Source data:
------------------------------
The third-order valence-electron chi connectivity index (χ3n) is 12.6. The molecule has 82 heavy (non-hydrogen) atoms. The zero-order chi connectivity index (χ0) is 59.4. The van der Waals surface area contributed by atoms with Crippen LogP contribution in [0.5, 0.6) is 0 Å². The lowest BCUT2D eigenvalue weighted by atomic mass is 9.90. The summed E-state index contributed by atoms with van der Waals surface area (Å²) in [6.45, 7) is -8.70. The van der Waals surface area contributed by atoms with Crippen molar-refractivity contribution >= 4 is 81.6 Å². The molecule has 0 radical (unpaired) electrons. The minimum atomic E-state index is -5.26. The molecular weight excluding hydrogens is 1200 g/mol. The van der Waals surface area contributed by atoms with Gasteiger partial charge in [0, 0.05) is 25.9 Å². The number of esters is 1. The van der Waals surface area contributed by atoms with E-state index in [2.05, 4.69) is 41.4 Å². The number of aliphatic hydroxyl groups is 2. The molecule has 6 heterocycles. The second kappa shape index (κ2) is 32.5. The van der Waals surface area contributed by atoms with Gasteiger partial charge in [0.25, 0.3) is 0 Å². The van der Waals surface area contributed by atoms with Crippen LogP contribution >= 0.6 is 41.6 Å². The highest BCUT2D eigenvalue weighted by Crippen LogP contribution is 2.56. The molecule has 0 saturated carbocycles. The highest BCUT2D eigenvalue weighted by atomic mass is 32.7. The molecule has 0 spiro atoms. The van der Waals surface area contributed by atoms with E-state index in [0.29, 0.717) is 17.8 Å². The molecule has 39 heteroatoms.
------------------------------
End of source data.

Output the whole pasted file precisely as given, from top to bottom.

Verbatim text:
The third-order valence-electron chi connectivity index (χ3n) is 12.6. The molecule has 82 heavy (non-hydrogen) atoms. The zero-order chi connectivity index (χ0) is 59.4. The van der Waals surface area contributed by atoms with Crippen LogP contribution in [0.5, 0.6) is 0 Å². The lowest BCUT2D eigenvalue weighted by atomic mass is 9.90. The summed E-state index contributed by atoms with van der Waals surface area (Å²) in [6.45, 7) is -8.70. The van der Waals surface area contributed by atoms with Crippen molar-refractivity contribution >= 4 is 81.6 Å². The molecule has 0 radical (unpaired) electrons. The minimum atomic E-state index is -5.26. The molecular weight excluding hydrogens is 1200 g/mol. The van der Waals surface area contributed by atoms with Gasteiger partial charge in [0, 0.05) is 25.9 Å². The number of esters is 1. The van der Waals surface area contributed by atoms with E-state index in [2.05, 4.69) is 41.4 Å². The number of aliphatic hydroxyl groups is 2. The molecule has 6 heterocycles. The second kappa shape index (κ2) is 32.5. The van der Waals surface area contributed by atoms with Gasteiger partial charge in [0.25, 0.3) is 0 Å². The van der Waals surface area contributed by atoms with Crippen LogP contribution >= 0.6 is 41.6 Å². The highest BCUT2D eigenvalue weighted by Crippen LogP contribution is 2.56. The molecule has 0 saturated carbocycles. The highest BCUT2D eigenvalue weighted by atomic mass is 32.7. The molecule has 0 spiro atoms. The van der Waals surface area contributed by atoms with E-state index in [0.29, 0.717) is 17.8 Å². The molecule has 39 heteroatoms.